Solar equipment maker
received an initiation at buy on Thursday morning from Wunderlich Securities analyst Theodore O'Neill.
Shares of the solar equipment stock were up in the pre-market by more than 5%.
Solar equipment makers have been receiving some positive press in recent weeks, as solar demand forecasts turn more optimistic, and Chinese solar companies plan to churn out record levels of solar capacity.
The Wunderlich analyst has placed an $8 price target on GT Solar shares, which closed on Wednesday at $5.33. O'Neill wrote in his research initiation that the $8 price target "doesn't require heroic assumptions."
The Wunderlich analyst thinks that growth in demand for solar translates almost one-for-one in the demand for raw materials and solar ingots. While O'Neill acknowledges that growth has slowed in the near term as the supply of solar modules exceeds demand, the analyst picks GT Solar as a play on the need within the solar industry to lower production costs. The Wunderlich analyst cited GT Solar's statement that it is on the road to next-generation equipment that will produce raw polysilicon at $20/kg.
Wunderlich's O'Neill estimates that half of the world's current capacity is produced on an inefficient cost basis.
However, timing an entry into GT Solar shares may prove tough for investors, as its largest venture capital backer still owns a huge percentage of common shares, and has stated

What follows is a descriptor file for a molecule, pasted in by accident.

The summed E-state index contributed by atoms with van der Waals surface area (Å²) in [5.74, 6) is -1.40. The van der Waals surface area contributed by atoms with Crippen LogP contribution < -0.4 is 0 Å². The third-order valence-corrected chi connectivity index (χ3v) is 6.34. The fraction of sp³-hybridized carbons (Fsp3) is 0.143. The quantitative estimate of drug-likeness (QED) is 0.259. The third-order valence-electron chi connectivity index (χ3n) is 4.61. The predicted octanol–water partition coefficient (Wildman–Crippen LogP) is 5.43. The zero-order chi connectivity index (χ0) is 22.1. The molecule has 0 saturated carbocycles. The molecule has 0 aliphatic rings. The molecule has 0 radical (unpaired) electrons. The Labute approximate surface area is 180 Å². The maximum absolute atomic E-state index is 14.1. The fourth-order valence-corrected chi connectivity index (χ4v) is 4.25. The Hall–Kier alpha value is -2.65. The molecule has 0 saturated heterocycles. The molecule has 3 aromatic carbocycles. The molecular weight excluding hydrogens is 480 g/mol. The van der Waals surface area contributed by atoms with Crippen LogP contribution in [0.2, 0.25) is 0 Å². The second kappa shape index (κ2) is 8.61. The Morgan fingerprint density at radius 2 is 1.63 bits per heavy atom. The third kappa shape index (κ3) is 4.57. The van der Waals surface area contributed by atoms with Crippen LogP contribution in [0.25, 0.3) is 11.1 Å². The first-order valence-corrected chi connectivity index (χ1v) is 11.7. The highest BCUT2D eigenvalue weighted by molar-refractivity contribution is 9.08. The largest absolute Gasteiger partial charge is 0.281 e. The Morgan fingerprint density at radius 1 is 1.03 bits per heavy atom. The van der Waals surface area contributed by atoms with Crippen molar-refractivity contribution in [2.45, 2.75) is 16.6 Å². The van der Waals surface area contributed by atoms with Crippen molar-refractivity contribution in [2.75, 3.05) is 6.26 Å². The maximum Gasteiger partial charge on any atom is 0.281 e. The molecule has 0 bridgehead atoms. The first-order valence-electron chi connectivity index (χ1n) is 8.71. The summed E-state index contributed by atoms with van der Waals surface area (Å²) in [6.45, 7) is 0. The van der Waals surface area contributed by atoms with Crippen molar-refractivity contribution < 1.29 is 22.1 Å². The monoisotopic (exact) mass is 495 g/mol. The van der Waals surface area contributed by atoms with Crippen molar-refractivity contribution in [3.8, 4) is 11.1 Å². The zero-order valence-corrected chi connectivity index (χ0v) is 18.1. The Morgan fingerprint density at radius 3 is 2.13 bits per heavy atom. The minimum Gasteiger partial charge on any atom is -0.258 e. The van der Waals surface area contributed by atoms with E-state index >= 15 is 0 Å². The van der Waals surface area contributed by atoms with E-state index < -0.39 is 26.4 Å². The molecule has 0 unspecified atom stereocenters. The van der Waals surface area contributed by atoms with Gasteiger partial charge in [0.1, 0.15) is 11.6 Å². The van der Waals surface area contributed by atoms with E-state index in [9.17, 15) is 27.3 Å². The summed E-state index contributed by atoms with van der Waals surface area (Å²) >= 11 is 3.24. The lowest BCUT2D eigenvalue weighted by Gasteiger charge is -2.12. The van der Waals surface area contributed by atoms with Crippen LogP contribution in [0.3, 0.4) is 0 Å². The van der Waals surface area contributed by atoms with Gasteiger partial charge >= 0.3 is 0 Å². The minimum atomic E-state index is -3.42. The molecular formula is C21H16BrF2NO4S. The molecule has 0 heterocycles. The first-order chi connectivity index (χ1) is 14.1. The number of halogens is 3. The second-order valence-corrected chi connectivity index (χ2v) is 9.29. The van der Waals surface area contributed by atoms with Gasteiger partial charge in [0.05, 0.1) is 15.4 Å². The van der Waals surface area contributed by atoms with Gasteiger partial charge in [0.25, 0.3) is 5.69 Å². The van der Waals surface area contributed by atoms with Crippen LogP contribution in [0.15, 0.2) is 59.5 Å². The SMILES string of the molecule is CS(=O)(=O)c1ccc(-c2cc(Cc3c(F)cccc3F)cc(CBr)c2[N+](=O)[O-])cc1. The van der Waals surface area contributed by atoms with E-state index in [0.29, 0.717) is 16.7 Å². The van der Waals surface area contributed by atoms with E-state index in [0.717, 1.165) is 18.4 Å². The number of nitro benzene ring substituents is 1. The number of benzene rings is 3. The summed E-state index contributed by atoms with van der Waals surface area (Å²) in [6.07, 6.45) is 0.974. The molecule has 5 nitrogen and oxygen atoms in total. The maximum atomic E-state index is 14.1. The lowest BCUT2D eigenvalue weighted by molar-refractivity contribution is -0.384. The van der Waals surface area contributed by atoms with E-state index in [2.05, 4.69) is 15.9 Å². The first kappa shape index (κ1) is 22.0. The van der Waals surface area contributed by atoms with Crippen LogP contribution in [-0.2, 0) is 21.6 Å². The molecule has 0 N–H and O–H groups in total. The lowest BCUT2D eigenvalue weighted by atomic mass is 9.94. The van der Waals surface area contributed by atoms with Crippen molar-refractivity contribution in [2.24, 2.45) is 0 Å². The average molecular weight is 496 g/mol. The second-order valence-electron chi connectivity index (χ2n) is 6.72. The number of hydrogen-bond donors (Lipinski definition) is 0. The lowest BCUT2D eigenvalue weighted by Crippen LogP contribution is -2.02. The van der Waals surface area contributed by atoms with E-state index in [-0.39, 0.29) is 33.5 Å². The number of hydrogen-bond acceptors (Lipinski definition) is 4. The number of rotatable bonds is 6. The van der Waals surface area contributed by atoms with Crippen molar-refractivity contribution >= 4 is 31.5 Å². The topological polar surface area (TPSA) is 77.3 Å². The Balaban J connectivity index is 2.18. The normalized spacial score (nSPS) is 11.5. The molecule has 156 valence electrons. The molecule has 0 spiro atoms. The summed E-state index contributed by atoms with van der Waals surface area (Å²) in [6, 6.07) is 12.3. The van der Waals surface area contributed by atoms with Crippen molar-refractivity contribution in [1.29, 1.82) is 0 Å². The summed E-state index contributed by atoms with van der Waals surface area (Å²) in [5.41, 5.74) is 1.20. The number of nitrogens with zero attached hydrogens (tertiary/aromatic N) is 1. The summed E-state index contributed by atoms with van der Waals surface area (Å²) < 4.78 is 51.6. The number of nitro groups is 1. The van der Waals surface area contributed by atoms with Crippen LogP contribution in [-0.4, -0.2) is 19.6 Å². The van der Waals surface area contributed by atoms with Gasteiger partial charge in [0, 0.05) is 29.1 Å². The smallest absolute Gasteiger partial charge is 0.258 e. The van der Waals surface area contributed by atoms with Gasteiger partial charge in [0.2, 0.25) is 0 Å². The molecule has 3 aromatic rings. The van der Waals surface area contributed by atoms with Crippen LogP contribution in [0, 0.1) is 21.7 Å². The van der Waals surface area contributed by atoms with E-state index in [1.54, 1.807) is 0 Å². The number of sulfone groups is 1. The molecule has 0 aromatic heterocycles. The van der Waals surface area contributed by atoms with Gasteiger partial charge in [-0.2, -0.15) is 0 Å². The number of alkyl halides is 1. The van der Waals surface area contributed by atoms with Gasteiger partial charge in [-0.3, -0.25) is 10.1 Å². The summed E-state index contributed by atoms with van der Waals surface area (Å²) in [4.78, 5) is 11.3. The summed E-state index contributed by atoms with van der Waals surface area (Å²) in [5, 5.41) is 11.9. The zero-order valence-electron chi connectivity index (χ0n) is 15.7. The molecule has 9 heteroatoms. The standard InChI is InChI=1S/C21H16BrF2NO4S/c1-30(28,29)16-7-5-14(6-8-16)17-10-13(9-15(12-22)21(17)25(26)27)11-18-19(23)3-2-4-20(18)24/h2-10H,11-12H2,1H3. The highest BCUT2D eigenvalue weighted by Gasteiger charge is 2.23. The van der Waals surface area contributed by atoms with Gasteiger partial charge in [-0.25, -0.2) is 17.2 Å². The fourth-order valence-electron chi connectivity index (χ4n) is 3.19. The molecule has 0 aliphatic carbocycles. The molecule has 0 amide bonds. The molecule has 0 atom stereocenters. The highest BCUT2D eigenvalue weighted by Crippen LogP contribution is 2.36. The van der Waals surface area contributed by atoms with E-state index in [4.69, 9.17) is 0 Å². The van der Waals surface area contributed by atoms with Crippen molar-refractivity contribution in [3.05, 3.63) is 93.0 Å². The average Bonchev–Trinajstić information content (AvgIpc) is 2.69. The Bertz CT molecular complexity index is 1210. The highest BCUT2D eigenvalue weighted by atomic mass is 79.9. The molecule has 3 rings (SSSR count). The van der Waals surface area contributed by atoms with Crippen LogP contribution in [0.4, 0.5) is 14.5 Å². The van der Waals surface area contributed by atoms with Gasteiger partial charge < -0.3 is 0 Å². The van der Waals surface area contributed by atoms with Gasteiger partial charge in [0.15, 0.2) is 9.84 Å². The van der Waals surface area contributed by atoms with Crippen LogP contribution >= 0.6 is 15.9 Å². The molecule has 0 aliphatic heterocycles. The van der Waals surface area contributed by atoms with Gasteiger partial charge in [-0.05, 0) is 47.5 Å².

its intention to successively sell its GT Solar stake.
In addition, solar demand, which has proven hard to forecast accurately in the past -- and will continue to be a politically sensitive issue influenced by any changes to existing solar feed-in tariff schemes -- is a prominent risk factor.
Wunderlich is projecting that the global photovoltaic market and photovoltaic industry revenue will reach 12 gigawatts and $13.2 billion, respectively, in 2012. Wunderlich's demand forecast takes two years to get to
the level of solar capacity that some analysts believe solar will reach by the end of 2010.
In the polysilicon production market where GT Solar is a global leader, Wunderlich estimates that 186,000 metric tons (MT) of polysilicon production capacity will be added from 2008 to 2012.
What about the poly glut that has significantly depressed prices in the polysilicon market and led to questions about the strategy of solar module makers like
Yingli Green Energy
to ramp up their own poly plants?
Yingli announced on Thursday morning that it plans to begin production of poly at the level of 3,000 MT in mid-2010, and has no plans to expand beyond the 3,000 MT production level at this time.
For the Wunderlich analyst, the argument about polysilicon supply comes down to the belief in a distinction between polysilicon and economically viable polysilicon at $60/kg and below.
Wunderlich estimates that there is only 70,000 metric tons of polysilicon production that is economically viable in current world markets, and of that, nearly half is soon to be obsolete, forcing the need for investment in GT Solar's equipment.
-- Reported by Eric Rosenbaum in New York.
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